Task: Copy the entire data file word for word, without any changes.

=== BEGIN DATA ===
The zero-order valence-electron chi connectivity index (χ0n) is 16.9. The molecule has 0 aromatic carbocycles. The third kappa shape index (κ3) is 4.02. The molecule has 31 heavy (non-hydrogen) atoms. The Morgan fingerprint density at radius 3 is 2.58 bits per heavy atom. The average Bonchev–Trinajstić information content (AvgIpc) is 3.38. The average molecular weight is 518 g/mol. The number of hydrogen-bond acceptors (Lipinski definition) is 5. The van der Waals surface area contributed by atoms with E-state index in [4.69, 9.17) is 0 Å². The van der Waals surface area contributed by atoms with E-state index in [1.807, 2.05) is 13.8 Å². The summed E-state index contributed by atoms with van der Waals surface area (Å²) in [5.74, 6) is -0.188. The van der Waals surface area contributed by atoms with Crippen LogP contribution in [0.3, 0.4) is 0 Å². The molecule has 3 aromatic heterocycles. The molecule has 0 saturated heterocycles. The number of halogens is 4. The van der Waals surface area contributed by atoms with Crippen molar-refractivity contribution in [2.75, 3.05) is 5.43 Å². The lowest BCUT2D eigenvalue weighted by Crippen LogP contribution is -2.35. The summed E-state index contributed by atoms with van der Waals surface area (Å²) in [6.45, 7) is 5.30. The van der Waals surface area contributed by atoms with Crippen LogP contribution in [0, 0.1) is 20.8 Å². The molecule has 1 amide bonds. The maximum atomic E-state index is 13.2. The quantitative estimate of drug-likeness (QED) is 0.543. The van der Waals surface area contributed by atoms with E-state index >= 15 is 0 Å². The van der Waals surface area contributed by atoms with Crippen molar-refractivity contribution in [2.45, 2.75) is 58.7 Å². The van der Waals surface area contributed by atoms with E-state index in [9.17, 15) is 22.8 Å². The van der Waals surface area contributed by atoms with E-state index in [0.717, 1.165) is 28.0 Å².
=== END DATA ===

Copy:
The zero-order valence-electron chi connectivity index (χ0n) is 16.9. The molecule has 0 aromatic carbocycles. The third kappa shape index (κ3) is 4.02. The molecule has 31 heavy (non-hydrogen) atoms. The Morgan fingerprint density at radius 3 is 2.58 bits per heavy atom. The average Bonchev–Trinajstić information content (AvgIpc) is 3.38. The average molecular weight is 518 g/mol. The number of hydrogen-bond acceptors (Lipinski definition) is 5. The van der Waals surface area contributed by atoms with E-state index in [4.69, 9.17) is 0 Å². The van der Waals surface area contributed by atoms with E-state index in [1.807, 2.05) is 13.8 Å². The summed E-state index contributed by atoms with van der Waals surface area (Å²) in [5.74, 6) is -0.188. The van der Waals surface area contributed by atoms with Crippen LogP contribution in [0.3, 0.4) is 0 Å². The molecule has 3 aromatic heterocycles. The molecule has 0 saturated heterocycles. The number of halogens is 4. The van der Waals surface area contributed by atoms with Crippen molar-refractivity contribution in [2.75, 3.05) is 5.43 Å². The lowest BCUT2D eigenvalue weighted by Crippen LogP contribution is -2.35. The summed E-state index contributed by atoms with van der Waals surface area (Å²) in [6.45, 7) is 5.30. The van der Waals surface area contributed by atoms with Crippen LogP contribution in [0, 0.1) is 20.8 Å². The molecule has 1 amide bonds. The maximum atomic E-state index is 13.2. The quantitative estimate of drug-likeness (QED) is 0.543. The van der Waals surface area contributed by atoms with E-state index >= 15 is 0 Å². The van der Waals surface area contributed by atoms with Crippen molar-refractivity contribution in [2.45, 2.75) is 58.7 Å². The van der Waals surface area contributed by atoms with E-state index in [9.17, 15) is 22.8 Å². The van der Waals surface area contributed by atoms with E-state index in [0.717, 1.165) is 28.0 Å².